Relating Bad Contractors to Bad Attorneys

Have you been asked to understand what parents are going through when trying to get through family conflict?   What happens when someone you know enters the legal system?

It’s hard to relate if you haven’t been through it, and you may not really want to know…but what is going on where you can’t see has led us into a crisis situation, so please see if this short story gives you some insight:

“Suddenly the weeds along the property line grew thicker and getting taller.  The two neighbors who had once worn a path bare between their back doors had stopped speaking.

Flashing back a few months David stared at the spot where they used to stand and talk about the market and their son’s game stats.

On this cold January day that spot was now shadowed by the cement truck backing up to where the foundation was being poured for the fence about to go up between them.  They decided it was time for some privacy.  The good times shared in open spaces were now lost thanks to an argument he could barely remember.

Pause here for a moment and consider how you handle “Let’s go our separate ways.”

You have options, just like David and his neighbor did.

David’s neighbor suggested an open fence that would create a boundary and give some privacy, but not block them from waving hello or throwing a ball back over the fence.

What happened next is that David considered his options, and went with the advice that matched his emotions.

Option A:

David listened to his neighbor’s advice and talked to the contractor who gave them a reasonable price on a lightly stained wood fence and some shrubs.  There were even a couple of trees mixed in that would bloom within a couple of years.

He could see them a year or so out, one sitting on the porch reading, while the other hummed that annoying song while grilling the same steaks as always.  Not so bad…

Well, that was wishful thinking.

Option B:

David also listened to the contractor who heard about their disagreement and saw that David was still fuming.

He validated David’s feelings of loss, but reassured him that once the concrete wall was in place that his neighbor would regret ever trying to “win” that argument.

David allowed the concrete wall to get poured, taking satisfaction in his neighbor’s shock and dismay.  He smirked.  So his red-faced neighbor brought in another contractor carrying that coiled wire to add to the top of the wall. To heck with the shrubs and allowing a baseball to get returned over the fence.  What ball?  There would be no more playing out here!

Within days their yards shrank in size and the concrete wall expanded.  The sharp wire atop the hideous gray wall sparkled in the sunlight as a reminder that there was no going back.  But David told himself that he was fine with that; he had gotten his point across, and his neighbor appeared filled with regret and confusion.  The bills kept coming but at this point David wasn’t sure what else needed to be done with the wall.  He only saw that more trucks and material kept showing up.  Contractor John repeatedly reassured him, as he patted David on the shoulder in a fatherly way, “Don’t worry, I’ve got your back…it will be the best wall you’ve ever seen.”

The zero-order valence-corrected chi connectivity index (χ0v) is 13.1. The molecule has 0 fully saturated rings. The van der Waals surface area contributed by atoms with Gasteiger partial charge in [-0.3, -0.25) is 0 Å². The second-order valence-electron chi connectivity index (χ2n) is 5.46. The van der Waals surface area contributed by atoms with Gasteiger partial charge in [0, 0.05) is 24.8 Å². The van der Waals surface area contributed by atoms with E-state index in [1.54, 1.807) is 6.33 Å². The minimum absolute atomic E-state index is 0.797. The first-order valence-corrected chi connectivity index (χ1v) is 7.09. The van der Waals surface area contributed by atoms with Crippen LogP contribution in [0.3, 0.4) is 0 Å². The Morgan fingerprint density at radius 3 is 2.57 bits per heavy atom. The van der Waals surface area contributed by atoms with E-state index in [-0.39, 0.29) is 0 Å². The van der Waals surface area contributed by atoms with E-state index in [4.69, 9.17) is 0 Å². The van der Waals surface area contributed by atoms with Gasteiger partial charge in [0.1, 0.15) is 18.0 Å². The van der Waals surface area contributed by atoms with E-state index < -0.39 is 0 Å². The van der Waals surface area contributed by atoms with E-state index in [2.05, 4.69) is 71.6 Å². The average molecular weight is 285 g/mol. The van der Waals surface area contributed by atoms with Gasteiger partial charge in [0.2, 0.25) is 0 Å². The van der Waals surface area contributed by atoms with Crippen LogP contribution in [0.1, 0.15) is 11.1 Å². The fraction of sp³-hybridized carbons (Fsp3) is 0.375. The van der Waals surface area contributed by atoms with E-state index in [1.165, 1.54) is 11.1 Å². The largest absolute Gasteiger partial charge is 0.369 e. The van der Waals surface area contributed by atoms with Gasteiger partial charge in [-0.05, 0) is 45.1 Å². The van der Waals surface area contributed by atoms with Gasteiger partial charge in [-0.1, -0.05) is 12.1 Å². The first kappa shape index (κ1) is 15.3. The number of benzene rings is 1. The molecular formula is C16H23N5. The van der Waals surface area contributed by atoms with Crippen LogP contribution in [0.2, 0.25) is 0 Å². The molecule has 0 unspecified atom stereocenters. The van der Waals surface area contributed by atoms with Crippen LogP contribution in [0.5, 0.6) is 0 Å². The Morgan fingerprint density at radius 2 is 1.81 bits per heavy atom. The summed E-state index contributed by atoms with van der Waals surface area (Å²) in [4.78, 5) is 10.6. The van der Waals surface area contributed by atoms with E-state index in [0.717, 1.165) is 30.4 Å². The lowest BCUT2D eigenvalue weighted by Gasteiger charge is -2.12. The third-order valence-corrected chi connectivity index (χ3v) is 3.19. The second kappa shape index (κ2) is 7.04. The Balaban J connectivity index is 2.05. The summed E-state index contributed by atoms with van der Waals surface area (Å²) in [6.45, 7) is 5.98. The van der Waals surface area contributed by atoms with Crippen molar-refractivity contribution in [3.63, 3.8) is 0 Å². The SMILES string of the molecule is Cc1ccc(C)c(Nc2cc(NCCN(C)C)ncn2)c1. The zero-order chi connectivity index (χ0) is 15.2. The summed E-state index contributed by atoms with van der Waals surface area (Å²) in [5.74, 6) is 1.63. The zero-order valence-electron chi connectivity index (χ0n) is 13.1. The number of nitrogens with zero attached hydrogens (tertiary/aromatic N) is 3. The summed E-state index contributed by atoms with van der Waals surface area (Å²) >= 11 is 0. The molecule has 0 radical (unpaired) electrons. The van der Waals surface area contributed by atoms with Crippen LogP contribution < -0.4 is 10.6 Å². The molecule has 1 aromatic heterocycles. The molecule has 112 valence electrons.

Nothing seemed to get better, only worse.  The bills grew while David felt smaller.  There was no end in sight, he still felt hurt and angry, and now there was no chance of talking to his neighbor about where to draw the line. David realized he was confused, even sick to his stomach.

No way, though, was David going to be the first one to call it quits!  He had gone too far to admit this overdone wall was a bad idea.  And besides, that barbed wire his neighbor wanted on top of the wall?  What an insult!

Months later David was jolted out of bed by flashing lights and sirens from the ambulance taking away his neighbor.   Apparently the stress had hit home, but David wasn’t informed about what was happening, and he was afraid to ask.  He did notice an opened envelope that had blown onto his driveway.  He read the note inside with a little guilt and dropped it when he saw that it was his neighbor’s writing, telling the contractor he was fired for putting up that barbed wire without permission.

Another few months went by, and the next thing David knew there were two For Sale signs out front.  The wall was still unfinished, and the contractors were nowhere to be found.  Only the debris was left.”

Please ask the person who showed you this story of two neighbors to learn what it can be like when two people turn to the wrong lawyers to resolve a family dispute.

This story just involved two people growing apart as neighbors, building a fence, hiring contractors, then realizing the damage done from their mistakes.  But did they make these mistakes on their own?  What if there were kids involved?  What did the kids see and how were they impacted? 

What if there had been the right mediator and counselors to help these parties see the best path – – how to make Option A their reality?

 

 

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